Rates of hepatitis
C virus (HCV) reoccurrence after successful therapy differ markedly between
risk groups, according to the results of a meta-analysis presented at the
recent Conference on Retroviruses and Opportunistic Infections (CROI 2015) in Seattle, USA.
At one end of the
spectrum, over a fifth of people with HIV co-infection who cleared HCV
infection with treatment experienced a recurrence of the infection. This
compared to a rate of just 1% in people with no HCV risk factors. The UK
investigators leading the study believe these large differences point to
re-infection rather than relapse being the cause of the re-emergence of HCV
after treatment response.
HCV infection is
an increasingly important cause of liver-related illness and death around the
world. Diagnosing and treating HCV is therefore a global health priority,
especially as therapy with combinations of new direct-acting anti-HCV drugs can
achieve a cure or sustained virological response (SVR) – absence of HCV RNA 24
weeks after the completion of therapy – in up to 90% of patients.
- sustained virological response (SVR)
Undetectable hepatitis C RNA after treatment has come to an end. Usually SVR refers to RNA remaining undetectable for 24 weeks (six months) after ending treatment and is considered to be a cure. SVR4 and SVR12 refer to RNA remaining undetectable for 4 and 12 weeks respectively.
But a minority of
people who have a successful response to therapy experience a subsequent
reoccurrence of HCV infection. Many treated patients continue to have an
ongoing risk of HCV infection, so it is possible that recurrences are due to HCV
re-infection rather than relapse after treatment.
To see if this is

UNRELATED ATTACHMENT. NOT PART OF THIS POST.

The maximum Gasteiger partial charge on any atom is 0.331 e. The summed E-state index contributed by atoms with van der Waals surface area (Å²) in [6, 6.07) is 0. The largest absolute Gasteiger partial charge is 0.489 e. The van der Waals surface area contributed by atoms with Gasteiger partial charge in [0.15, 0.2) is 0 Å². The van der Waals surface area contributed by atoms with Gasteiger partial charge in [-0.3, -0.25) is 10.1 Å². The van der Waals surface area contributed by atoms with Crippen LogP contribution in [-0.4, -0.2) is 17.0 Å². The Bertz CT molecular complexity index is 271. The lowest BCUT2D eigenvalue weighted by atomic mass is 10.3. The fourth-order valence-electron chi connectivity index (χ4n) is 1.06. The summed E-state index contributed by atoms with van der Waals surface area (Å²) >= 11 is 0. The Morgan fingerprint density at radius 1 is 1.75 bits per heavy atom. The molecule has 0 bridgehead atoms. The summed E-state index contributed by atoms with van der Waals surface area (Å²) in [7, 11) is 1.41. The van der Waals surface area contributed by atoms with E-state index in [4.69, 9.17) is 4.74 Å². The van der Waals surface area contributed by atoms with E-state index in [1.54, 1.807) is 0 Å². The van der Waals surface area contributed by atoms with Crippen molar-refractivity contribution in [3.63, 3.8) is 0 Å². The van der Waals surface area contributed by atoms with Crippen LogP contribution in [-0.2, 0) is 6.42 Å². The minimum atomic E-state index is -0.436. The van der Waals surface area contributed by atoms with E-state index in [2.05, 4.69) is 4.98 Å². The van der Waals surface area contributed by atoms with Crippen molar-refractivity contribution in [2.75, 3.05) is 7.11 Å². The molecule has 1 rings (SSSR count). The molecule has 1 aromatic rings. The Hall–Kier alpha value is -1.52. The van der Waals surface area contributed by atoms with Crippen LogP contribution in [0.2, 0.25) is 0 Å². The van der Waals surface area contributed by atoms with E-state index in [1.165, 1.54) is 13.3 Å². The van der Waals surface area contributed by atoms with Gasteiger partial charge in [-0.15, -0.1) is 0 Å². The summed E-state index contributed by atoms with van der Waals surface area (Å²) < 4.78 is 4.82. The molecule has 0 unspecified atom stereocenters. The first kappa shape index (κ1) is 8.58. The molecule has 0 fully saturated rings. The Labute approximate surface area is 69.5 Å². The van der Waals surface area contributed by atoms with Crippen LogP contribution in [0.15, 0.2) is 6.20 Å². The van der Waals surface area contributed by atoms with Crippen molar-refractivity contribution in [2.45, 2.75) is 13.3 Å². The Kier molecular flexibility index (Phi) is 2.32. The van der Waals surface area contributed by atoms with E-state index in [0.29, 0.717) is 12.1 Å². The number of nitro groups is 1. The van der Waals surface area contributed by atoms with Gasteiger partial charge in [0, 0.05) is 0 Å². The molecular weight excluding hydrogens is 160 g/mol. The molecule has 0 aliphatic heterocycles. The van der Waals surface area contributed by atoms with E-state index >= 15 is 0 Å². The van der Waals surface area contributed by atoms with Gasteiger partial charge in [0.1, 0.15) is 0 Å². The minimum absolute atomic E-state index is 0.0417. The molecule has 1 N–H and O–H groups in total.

the case, researchers looked at rates of HCV recurrence among patients who were
successfully treated for HCV.
The patients were
divided into three groups according to their HCV risk: low risk (mono-infected
patients with no risk factors for re-infection); high-risk (people who inject drugs and people in prison settings); and people with HIV/HCV co-infection.
treatment was defined as SVR 24 weeks after the completion of therapy. Recurrence was
defined as detection of HCV RNA six or more months after SVR.
Results of 66
separate studies involving over 11,000 people were analysed by the
investigators. Most individuals received treatment consisting of pegylated
interferon and ribavirin.
There were 43
studies involving low-risk patients (n = 9419). During a mean of 4.1 years of
follow-up, 87 of these individuals experienced a recurrence of HCV. This
provided a recurrence incidence of 0.23 per 100 person-years and a five-year
recurrence rate of just over 1%.
involved high-risk patients (n = 819). These individuals were followed for a
mean of 2.9 years post-SVR and during this time 53 individuals had a recurrence
of the infection. The incidence rate was 2.8 per 100 person-years, and there
was a 13% five-year recurrence rate.
There were seven
studies involving people with HIV and HCV co-infection (n = 833). There were 123
cases of HCV recurrence during a mean of 3.1 years of follow-up. Incidence was
4.78 per 100 person-years, and the five-year recurrence rate was almost 22%.
Five-year incidence among people with co-infection differed according to study
design, and was a little over 1% for those enrolled in randomised controlled
trials but 25% for those in cohort studies.
Because of the
large differences in outcomes between risk groups, the investigators conclude
that most HCV recurrences after SVR are probably due to re-infection due to
ongoing risk rather than relapse.